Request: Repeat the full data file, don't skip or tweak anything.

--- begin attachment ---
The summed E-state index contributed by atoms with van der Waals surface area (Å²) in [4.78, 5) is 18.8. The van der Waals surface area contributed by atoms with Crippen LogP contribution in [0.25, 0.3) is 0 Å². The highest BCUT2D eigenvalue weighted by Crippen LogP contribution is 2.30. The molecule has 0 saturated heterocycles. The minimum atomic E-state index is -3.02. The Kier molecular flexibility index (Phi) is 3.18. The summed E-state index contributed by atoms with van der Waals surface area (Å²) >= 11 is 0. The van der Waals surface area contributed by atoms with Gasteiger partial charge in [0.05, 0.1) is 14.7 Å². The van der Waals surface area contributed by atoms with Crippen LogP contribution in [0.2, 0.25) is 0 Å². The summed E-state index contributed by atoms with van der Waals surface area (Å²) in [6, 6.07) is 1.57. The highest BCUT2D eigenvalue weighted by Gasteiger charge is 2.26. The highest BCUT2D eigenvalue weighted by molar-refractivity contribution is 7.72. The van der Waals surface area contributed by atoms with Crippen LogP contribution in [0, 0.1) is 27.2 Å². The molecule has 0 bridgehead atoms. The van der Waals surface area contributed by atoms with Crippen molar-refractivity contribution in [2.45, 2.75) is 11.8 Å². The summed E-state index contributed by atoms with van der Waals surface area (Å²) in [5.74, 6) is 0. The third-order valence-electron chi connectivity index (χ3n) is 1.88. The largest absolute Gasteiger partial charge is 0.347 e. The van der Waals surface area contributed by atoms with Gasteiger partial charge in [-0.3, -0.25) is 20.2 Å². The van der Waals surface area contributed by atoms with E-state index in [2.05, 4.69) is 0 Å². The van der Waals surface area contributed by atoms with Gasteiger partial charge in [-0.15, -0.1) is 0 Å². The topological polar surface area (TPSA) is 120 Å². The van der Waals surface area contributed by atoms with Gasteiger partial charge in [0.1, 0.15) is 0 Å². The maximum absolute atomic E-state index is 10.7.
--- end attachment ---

The summed E-state index contributed by atoms with van der Waals surface area (Å²) in [4.78, 5) is 18.8. The van der Waals surface area contributed by atoms with Crippen LogP contribution in [0.25, 0.3) is 0 Å². The highest BCUT2D eigenvalue weighted by Crippen LogP contribution is 2.30. The molecule has 0 saturated heterocycles. The minimum atomic E-state index is -3.02. The Kier molecular flexibility index (Phi) is 3.18. The summed E-state index contributed by atoms with van der Waals surface area (Å²) >= 11 is 0. The van der Waals surface area contributed by atoms with Gasteiger partial charge in [0.05, 0.1) is 14.7 Å². The van der Waals surface area contributed by atoms with Crippen LogP contribution in [0.2, 0.25) is 0 Å². The summed E-state index contributed by atoms with van der Waals surface area (Å²) in [6, 6.07) is 1.57. The highest BCUT2D eigenvalue weighted by Gasteiger charge is 2.26. The highest BCUT2D eigenvalue weighted by molar-refractivity contribution is 7.72. The van der Waals surface area contributed by atoms with Crippen LogP contribution in [0, 0.1) is 27.2 Å². The molecule has 0 bridgehead atoms. The van der Waals surface area contributed by atoms with Crippen molar-refractivity contribution in [2.45, 2.75) is 11.8 Å². The summed E-state index contributed by atoms with van der Waals surface area (Å²) in [5.74, 6) is 0. The third-order valence-electron chi connectivity index (χ3n) is 1.88. The largest absolute Gasteiger partial charge is 0.347 e. The van der Waals surface area contributed by atoms with Gasteiger partial charge in [-0.3, -0.25) is 20.2 Å². The van der Waals surface area contributed by atoms with E-state index in [2.05, 4.69) is 0 Å². The van der Waals surface area contributed by atoms with Gasteiger partial charge in [-0.15, -0.1) is 0 Å². The topological polar surface area (TPSA) is 120 Å². The van der Waals surface area contributed by atoms with Gasteiger partial charge in [0.1, 0.15) is 0 Å². The maximum absolute atomic E-state index is 10.7.